Sara Lilja, Lutheran Office of Governmental Ministry (LOGM)

May 2, 2014


Following the Churchwide Assembly in Pittsburgh this past summer Lutheran Office of Governmental Ministry (LOGM) in New Jersey is witnessing the Spirit move in our midst.  Our state legislature and governor are ready to act on criminal justice reform, as so are we.  After the wider church agreed to its newest Social Statement, “The Church and Criminal Justice:  Hearing the Cries” we set out visiting congregations and communities hearing about the need for reform in the criminal justice system in NJ specifically in the areas of Bail and Sentencing reform, and Parole/ Re-entry issues among others.  At the same time our elected officials were doing similar listening.  Now legislation is moving! LOGM is supporting several bills and engaging congregations to assist these “grass roots ideas” to more through both houses, and onto the governor’s desk to be made into law.

Through this Social Statement we are reminded that, “Individuals must be held accountable, but every person in the criminal justice system deserves to be seen and treated as a member of human communities, created in the image of God and worthy of appropriate and compassionate response. “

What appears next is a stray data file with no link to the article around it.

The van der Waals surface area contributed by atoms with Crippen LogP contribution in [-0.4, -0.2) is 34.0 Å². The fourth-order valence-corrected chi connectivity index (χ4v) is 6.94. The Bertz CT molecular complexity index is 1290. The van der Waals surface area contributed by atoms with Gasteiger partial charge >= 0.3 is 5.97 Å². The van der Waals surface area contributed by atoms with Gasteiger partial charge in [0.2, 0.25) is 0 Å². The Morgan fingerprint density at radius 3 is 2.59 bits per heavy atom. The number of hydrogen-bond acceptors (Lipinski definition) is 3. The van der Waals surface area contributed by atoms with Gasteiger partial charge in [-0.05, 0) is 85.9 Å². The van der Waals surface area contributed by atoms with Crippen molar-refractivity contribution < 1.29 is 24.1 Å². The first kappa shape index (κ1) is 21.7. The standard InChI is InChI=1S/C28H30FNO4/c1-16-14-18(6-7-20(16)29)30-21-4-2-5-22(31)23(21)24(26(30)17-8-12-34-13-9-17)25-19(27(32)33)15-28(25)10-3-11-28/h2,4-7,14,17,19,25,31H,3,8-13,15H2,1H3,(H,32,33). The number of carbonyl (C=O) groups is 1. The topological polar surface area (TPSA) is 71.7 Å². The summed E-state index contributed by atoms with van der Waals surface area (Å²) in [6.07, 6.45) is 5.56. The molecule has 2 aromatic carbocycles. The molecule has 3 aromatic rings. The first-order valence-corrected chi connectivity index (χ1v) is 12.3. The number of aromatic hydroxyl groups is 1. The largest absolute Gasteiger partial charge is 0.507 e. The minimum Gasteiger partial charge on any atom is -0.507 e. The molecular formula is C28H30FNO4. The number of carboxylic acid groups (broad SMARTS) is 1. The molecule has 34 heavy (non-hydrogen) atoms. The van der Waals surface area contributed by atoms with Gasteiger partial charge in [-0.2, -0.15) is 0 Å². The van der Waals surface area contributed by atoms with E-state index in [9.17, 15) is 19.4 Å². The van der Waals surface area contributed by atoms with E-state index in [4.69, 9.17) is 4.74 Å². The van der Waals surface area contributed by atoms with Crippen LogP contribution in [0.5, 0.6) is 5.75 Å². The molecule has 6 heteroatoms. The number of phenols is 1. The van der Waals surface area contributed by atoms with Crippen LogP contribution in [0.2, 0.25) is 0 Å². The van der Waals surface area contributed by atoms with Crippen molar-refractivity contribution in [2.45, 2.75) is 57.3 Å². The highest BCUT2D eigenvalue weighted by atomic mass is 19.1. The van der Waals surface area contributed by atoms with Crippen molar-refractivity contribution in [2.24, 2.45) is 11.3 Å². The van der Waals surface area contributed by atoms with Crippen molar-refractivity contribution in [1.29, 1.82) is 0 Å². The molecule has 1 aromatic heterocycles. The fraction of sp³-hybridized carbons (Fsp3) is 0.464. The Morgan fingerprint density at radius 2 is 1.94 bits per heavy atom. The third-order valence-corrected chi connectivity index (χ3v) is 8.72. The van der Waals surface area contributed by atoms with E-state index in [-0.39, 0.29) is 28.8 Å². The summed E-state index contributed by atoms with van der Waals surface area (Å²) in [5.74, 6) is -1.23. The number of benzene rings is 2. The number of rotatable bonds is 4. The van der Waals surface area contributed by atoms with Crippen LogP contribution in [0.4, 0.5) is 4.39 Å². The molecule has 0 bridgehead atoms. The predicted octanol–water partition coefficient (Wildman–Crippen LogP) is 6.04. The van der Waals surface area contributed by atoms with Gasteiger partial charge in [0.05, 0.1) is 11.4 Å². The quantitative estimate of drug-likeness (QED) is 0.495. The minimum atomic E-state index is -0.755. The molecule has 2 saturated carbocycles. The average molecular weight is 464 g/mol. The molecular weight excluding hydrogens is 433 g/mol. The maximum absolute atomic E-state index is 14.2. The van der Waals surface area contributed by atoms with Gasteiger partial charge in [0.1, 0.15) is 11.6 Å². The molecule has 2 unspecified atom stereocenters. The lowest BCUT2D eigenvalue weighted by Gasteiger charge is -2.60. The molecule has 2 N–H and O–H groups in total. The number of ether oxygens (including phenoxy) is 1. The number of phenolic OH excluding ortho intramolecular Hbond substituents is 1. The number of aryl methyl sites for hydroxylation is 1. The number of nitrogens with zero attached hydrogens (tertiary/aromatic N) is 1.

To this end, we are advocating for passage of the Presumptive Parole Act, which would allow for the release of certain nonviolent offenders upon their first parole eligibility Senate (Bill 677), We are also advocating for Senate Bill 947/Assembly Bill 1910 which would restructure our bail system so that people are not held behind bars while awaiting trail simply because they cannot afford to pay for their release.  We are also working on a bill known as “The Opportunity to Compete Act” which would end the practice of asking on the front page of a job application if the applicant had ever been convicted of a crime, even before they had an interview for the job.

These are not bills that are soft of crime, they are rather more just administration of the law so that we can reduce the number of persons held prison in our state.  Once released exoffenders must be able to get a job and rebuild their lives with hope for a brighter future for themselves and for our communities.

“For what does the LORD require of you but to do justice, and to love kindness, and to walk humbly with your God?” (Micah 6:8).

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